In comparison with other countries, the rate of piracy in China is still high. The ruling party places the country above local and international laws, making it different from other nations in terms of the legal framework (Prud’homme, 2019). In short, it means that the protection of MNEs in China can only be possible if the government system is changed. In most cases where domestic companies seem to breach the IPR of international firms, the Chinese government is often slow or, in the worst cases, declines to enforce the law justly. Therefore, it shows that China does not have a robust legal framework to protect the IP of MNEs.

In conclusion, China lacks excellent legal frameworks, policies, and guidelines which can protect the MNEs from IP theft cases. To make it worse, it is not willing to implement the law justly, especially when it concerns the cases which relate to the foreign MNEs. During the issuance of trademarks, copyrights, and patents, the agencies adhere to a first-to-file rule which promises penalties and compensations to pirates and their victims. China has, however, failed to adhere to the rule, specifically because of its communist political and economic structure.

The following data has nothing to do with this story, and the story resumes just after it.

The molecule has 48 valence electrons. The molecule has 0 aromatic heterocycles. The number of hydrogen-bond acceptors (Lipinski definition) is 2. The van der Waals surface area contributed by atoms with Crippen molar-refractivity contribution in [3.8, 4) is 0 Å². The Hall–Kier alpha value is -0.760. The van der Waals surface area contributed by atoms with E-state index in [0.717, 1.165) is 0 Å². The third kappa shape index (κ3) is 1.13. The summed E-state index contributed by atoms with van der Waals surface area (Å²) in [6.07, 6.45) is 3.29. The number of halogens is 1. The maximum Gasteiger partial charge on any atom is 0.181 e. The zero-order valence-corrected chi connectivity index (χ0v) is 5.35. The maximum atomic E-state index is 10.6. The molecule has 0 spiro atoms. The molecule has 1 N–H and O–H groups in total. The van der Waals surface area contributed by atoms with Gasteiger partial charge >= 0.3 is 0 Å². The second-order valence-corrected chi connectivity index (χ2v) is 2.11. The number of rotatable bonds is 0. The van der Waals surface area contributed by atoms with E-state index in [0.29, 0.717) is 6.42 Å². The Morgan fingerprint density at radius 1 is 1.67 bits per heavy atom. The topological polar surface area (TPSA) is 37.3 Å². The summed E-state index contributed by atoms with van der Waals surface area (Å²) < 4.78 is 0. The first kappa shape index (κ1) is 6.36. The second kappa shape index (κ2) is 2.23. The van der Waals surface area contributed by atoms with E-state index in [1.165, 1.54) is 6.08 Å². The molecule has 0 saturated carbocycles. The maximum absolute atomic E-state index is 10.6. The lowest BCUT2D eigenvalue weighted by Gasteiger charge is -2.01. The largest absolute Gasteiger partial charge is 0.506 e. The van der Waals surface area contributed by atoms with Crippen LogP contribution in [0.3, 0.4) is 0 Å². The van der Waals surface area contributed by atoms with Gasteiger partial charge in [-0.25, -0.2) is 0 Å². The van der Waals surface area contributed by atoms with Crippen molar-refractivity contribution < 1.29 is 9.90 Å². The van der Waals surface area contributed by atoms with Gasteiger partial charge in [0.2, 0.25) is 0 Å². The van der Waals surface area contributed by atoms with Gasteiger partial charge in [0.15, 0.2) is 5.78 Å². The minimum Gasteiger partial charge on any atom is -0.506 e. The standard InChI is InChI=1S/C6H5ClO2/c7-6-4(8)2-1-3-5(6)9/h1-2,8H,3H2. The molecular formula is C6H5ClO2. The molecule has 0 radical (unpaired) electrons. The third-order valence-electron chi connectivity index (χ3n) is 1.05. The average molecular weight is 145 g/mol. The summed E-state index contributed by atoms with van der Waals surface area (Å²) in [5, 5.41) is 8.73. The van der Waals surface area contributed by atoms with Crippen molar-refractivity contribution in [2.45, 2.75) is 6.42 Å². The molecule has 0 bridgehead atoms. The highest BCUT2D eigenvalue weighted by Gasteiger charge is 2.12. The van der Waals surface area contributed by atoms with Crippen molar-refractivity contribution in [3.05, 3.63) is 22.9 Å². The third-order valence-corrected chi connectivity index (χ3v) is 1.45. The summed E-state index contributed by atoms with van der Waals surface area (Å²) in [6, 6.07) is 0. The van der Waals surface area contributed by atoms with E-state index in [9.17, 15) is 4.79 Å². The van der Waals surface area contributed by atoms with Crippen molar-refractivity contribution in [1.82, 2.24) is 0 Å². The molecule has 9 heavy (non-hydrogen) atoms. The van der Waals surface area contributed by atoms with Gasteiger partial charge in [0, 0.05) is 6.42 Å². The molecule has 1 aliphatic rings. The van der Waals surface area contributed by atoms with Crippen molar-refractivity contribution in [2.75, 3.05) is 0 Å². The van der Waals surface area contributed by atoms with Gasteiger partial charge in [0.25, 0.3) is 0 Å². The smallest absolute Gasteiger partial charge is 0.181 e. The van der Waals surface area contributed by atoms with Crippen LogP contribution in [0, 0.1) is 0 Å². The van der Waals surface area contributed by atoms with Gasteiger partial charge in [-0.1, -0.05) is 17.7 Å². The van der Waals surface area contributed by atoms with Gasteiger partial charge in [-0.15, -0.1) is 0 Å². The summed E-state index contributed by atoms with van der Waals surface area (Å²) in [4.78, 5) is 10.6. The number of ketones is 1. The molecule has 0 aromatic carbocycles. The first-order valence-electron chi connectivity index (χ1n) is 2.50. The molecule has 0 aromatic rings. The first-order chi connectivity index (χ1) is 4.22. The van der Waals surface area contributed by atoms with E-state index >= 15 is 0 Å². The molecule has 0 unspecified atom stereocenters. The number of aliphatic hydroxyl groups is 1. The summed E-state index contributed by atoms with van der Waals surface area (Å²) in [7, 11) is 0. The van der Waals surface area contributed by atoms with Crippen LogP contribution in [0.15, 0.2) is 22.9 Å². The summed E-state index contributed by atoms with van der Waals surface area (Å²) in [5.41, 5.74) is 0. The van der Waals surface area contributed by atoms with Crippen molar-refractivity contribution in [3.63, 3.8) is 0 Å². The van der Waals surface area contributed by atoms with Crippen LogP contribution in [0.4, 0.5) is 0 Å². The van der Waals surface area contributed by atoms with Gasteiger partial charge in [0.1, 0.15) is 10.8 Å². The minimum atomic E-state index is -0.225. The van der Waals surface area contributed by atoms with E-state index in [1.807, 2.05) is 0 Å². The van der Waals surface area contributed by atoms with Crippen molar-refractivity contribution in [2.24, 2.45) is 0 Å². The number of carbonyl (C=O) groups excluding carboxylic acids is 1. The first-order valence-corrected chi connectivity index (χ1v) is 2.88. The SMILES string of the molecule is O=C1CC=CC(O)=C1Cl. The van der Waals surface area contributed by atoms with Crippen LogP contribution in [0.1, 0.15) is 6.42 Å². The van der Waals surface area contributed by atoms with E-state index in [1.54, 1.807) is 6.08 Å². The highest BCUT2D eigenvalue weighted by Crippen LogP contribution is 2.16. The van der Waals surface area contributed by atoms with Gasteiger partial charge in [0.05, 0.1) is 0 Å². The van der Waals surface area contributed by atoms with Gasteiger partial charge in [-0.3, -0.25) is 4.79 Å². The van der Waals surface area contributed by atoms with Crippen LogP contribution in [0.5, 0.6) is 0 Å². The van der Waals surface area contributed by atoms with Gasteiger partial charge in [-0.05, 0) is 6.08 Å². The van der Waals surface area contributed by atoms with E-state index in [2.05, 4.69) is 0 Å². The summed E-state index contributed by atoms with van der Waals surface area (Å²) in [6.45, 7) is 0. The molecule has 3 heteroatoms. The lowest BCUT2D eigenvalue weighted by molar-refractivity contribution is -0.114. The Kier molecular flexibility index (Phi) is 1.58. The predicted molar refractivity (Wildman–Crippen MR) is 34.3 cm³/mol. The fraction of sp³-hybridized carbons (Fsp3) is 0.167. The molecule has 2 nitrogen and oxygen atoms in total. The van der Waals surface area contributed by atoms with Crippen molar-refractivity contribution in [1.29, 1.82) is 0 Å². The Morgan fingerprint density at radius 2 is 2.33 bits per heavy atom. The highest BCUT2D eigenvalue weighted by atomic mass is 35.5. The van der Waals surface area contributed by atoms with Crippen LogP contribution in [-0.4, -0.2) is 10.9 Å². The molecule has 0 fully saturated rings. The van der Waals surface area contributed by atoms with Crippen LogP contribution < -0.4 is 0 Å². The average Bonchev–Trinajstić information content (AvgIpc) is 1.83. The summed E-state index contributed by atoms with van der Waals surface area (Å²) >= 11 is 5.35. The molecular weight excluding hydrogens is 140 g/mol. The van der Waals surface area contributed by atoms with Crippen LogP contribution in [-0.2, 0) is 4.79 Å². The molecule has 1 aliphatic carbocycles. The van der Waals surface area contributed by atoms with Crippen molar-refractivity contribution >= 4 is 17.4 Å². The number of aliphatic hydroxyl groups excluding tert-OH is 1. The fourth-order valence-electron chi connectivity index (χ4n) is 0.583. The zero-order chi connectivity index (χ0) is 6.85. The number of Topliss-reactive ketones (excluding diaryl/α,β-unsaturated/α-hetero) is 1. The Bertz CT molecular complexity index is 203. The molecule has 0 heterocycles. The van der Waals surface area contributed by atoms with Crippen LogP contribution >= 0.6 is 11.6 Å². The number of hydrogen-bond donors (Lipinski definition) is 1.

Branstetter, L. (2017). Intellectual property rights, innovation and development: Is Asia different? Millennial Asia, 8(1), 5–25.

Garcia, A., Jiang, J., Turley, C., & Wang, M. (2016). The evolving environment for intellectual property tax management in China. In D. Prud’homme and H. Song (Eds.), Economic impacts of intellectual property-conditioned government incentives (pp. 205–233). Springer.

Prud’homme, D. (2019). Re-conceptualizing intellectual property regimes in international business research: Foreign-friendliness paradoxes facing MNCs in China. Journal of World Business, 54(4), 399–419. Web.

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BusinessEssay. "Impact of the Chinese Intellectual Properties on MNEs." November 28, 2022.